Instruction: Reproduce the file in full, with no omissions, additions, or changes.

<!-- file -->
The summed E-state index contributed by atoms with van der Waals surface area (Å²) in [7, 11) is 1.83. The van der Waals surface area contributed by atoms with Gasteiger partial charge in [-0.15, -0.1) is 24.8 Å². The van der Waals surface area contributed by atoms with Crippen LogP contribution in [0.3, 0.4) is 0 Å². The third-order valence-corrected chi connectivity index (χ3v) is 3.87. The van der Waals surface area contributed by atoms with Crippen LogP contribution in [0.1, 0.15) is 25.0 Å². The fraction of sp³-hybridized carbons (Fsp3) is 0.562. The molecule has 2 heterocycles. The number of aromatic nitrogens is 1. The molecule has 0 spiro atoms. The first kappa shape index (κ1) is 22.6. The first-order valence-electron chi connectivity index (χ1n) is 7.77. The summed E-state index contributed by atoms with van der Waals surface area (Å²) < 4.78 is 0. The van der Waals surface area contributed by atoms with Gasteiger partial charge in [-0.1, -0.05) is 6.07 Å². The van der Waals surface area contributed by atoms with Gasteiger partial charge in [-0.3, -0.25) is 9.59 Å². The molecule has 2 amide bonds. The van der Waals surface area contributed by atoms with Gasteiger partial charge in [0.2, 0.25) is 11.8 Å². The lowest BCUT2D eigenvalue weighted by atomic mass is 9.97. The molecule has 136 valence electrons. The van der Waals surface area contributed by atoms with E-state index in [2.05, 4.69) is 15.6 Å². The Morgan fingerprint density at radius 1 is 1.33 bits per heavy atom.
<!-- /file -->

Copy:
The summed E-state index contributed by atoms with van der Waals surface area (Å²) in [7, 11) is 1.83. The van der Waals surface area contributed by atoms with Gasteiger partial charge in [-0.15, -0.1) is 24.8 Å². The van der Waals surface area contributed by atoms with Crippen LogP contribution in [0.3, 0.4) is 0 Å². The third-order valence-corrected chi connectivity index (χ3v) is 3.87. The van der Waals surface area contributed by atoms with Crippen LogP contribution in [0.1, 0.15) is 25.0 Å². The fraction of sp³-hybridized carbons (Fsp3) is 0.562. The molecule has 2 heterocycles. The number of aromatic nitrogens is 1. The molecule has 0 spiro atoms. The first kappa shape index (κ1) is 22.6. The first-order valence-electron chi connectivity index (χ1n) is 7.77. The summed E-state index contributed by atoms with van der Waals surface area (Å²) < 4.78 is 0. The van der Waals surface area contributed by atoms with Gasteiger partial charge in [-0.1, -0.05) is 6.07 Å². The van der Waals surface area contributed by atoms with Gasteiger partial charge in [-0.3, -0.25) is 9.59 Å². The molecule has 2 amide bonds. The van der Waals surface area contributed by atoms with Gasteiger partial charge in [0.2, 0.25) is 11.8 Å². The lowest BCUT2D eigenvalue weighted by atomic mass is 9.97. The molecule has 136 valence electrons. The van der Waals surface area contributed by atoms with E-state index in [2.05, 4.69) is 15.6 Å². The Morgan fingerprint density at radius 1 is 1.33 bits per heavy atom.